One of my students this semester wanted to work with parasites for his semester ecology project and we discussed some ideas. I told him about mistletoe in Arizona and the gall forming insects that you can find all over the desert. This is my favorite gall here:
Creosote gall! The female creosote gall midge, a type of fly, lays her eggs in a branch of a creosote bush. The presence of the egg/developing larva induces the plant to grow in a strange new way, covering the helpless maggot with the leafy ball you see here. The fly then develops safely inside the plant until it emerges as an adult. Sadly, my student chose not to work with the galls and will be working with the mistletoe instead, but I did end up with one of the galls to photograph. Aren’t they beautiful?
16 thoughts on “Well-Nigh Wordless Wednesday: No Really. That’s An Insect!”
Cool. I thought there were only oak galls. I love learning new things from your blog.
Nope! Lots of types of galls on lots of different plants! There are some fabulous galls in the world – the creosote galls are far from the weirdest.
In our part of the world, they recently discovered that the larvae of a species of butterfly (Celastrina serotina) feeds on the galls (Eriophyes cerasicrumena and others) that form on Black Cherry (Prunus serotina). The more you look, the better it gets.
Very true! And thanks for sharing. I didn’t know that and I think it’s fascinating.
The natural world is simply incredible.
Agreed! I never ceased to be amazed.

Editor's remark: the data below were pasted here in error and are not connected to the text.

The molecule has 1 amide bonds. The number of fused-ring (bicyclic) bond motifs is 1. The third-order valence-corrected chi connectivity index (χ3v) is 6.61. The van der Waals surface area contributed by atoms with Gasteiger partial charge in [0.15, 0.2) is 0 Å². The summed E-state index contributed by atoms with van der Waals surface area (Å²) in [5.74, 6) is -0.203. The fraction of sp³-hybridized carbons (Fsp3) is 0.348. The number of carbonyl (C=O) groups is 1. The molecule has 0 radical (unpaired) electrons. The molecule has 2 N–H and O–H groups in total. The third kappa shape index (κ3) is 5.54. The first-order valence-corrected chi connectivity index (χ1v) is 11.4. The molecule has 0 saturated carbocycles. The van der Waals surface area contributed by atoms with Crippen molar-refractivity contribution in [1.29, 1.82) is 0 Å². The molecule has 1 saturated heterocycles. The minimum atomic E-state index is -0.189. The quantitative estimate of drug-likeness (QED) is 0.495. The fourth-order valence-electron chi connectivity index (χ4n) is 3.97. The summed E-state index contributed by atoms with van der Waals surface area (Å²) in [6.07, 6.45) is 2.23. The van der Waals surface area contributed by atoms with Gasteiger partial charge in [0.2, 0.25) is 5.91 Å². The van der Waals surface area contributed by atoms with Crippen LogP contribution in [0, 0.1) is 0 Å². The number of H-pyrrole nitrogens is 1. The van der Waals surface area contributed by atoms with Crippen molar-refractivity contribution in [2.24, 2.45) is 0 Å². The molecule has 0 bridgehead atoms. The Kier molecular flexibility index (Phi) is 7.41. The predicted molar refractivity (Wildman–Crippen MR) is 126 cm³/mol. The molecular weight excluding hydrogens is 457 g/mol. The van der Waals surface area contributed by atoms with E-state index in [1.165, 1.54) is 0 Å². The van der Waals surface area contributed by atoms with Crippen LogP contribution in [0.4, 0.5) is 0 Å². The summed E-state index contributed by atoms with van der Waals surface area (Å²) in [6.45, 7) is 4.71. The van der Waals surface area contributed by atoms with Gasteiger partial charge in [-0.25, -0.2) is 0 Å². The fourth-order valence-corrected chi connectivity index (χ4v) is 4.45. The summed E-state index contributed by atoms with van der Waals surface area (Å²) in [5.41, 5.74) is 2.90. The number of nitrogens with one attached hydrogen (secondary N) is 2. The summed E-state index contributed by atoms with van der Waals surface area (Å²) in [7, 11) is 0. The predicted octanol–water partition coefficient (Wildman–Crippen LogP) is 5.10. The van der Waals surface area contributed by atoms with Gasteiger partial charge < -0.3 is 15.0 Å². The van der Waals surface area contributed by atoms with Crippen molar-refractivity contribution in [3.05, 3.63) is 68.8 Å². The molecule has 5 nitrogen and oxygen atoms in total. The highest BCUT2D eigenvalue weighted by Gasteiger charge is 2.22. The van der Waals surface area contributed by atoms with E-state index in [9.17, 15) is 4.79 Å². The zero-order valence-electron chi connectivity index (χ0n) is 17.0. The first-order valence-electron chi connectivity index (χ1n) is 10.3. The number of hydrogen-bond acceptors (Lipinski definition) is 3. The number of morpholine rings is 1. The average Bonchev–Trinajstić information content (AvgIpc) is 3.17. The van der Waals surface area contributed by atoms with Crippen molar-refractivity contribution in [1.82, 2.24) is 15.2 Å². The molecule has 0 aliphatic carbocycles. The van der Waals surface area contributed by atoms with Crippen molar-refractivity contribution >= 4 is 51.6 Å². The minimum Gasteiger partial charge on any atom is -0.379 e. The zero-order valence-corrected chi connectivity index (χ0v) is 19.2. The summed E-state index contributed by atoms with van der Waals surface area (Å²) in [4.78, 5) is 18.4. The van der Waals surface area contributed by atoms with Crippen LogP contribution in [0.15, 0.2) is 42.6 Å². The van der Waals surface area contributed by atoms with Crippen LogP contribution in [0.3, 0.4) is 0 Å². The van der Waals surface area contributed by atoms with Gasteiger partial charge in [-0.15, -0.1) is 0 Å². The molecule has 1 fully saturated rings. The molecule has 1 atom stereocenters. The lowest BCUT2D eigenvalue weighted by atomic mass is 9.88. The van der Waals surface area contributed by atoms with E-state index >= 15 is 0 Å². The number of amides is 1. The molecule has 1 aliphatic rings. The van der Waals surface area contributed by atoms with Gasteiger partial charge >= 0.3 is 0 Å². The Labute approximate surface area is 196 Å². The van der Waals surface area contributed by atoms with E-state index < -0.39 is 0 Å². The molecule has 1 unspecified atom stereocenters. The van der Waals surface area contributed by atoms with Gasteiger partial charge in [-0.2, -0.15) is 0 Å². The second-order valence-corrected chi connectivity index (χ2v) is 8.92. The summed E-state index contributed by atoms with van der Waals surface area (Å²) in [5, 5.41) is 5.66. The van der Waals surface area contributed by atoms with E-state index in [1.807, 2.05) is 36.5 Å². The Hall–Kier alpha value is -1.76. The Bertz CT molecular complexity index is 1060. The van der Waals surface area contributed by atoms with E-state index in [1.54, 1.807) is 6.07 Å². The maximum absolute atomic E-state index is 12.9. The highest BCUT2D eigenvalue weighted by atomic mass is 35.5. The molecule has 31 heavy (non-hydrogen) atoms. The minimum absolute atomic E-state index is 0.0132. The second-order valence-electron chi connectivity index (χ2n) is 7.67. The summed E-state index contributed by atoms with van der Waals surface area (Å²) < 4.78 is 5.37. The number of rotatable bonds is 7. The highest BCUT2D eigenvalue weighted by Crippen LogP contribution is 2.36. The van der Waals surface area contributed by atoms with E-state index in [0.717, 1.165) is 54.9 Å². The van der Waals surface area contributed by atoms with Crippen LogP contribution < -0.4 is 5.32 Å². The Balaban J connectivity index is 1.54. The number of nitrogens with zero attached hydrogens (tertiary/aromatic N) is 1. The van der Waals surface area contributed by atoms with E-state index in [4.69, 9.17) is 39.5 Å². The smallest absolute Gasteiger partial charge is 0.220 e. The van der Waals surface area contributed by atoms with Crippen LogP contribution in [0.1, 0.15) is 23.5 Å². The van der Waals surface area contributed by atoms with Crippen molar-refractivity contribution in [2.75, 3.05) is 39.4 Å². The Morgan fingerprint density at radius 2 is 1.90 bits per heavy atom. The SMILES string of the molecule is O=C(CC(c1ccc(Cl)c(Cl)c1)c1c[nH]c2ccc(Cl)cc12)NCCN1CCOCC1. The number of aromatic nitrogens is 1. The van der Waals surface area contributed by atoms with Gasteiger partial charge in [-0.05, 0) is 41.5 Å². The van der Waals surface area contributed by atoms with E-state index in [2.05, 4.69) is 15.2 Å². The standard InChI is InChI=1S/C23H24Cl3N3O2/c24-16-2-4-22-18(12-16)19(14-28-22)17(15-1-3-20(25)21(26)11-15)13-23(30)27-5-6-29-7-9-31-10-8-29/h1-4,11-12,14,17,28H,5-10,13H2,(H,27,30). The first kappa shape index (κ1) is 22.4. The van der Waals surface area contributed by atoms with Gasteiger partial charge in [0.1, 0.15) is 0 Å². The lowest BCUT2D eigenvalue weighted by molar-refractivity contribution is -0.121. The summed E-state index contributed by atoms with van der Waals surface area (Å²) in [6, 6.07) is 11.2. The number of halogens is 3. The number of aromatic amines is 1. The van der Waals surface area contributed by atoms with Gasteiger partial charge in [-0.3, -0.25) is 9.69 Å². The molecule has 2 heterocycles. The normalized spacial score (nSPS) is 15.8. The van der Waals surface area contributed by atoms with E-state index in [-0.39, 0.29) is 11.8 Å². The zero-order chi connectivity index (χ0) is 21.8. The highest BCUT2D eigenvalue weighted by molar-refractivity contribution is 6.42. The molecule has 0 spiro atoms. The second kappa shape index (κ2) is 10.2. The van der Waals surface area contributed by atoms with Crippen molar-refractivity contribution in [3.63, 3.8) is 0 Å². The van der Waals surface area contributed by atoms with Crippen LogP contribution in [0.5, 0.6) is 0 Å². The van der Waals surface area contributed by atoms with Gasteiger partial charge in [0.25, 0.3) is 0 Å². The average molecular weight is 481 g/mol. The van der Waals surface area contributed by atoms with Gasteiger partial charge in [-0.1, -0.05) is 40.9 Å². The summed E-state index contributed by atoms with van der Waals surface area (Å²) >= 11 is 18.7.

Looks like a natural plant bud, amazing!
I think they’re gorgeous! Glad you like it.
Goodness it looks like a fractal bromeliad! Any idea if that’s caused by just one larva, or several in cahoots?
I love the very idea of a fractal bromeliad! Fabulous. To the best of my knowledge, and I have not investigated this in the scientific literature, it’s a single maggot per gall. I could be wrong about that though! Your questions makes me want to delve into the lit a bit more to find out for sure now…
I can’t believe you had the gall to post that! (Sorry, I had to.)
I’m adding “fractal bromeliad” to my vocabulary. I don’t know how often I’ll have the chance to use it…
Galls can be the result of one insect or many. When I crack open the spherical galls I find on oak leaves, they seem to be the result of a single larvae, but the galls on hickory leaves I get a lot are simply filled with insects in a little colony. Quite fascinating.
Sadly, I’ve never been able to identify any of the gall species I have in my yard.
I am unable to ID most of the galls I come across myself, though I do know a few. There are so many of them that it’s hard to get a grasp on them. And I am happy someone else likes the phrase “fractal bromeliad” as much as I do. :)
So cool! It’s like a mini habitat. The timing (in the plant’s cycle), the way it forms — everything about this relationship is cool.
Isn’t it? The natural world is so amazing!
Ahhhhhh CREOSOTE IS THE BEST!!!!!!!
just go in the middle of the desert and night and you see literally EVERYTHING centers around these bushes :3
I’ve seen everything from albino katydids to mating blister beetles on creosote..
OH yeah these galls are everywhere on the bushes, almost every bush has one ^_^” interesting to know they are caused by midges, I won’t hesitate to dissect one now that I know they aren’t inhabited by hymenoptera hahaha.
Creosote is the best! And yes, go ahead and dissect that gall to see what’s inside! Though you probably don’t have much to fear from a gall wasp anyway. Those guys tend to be SMALL!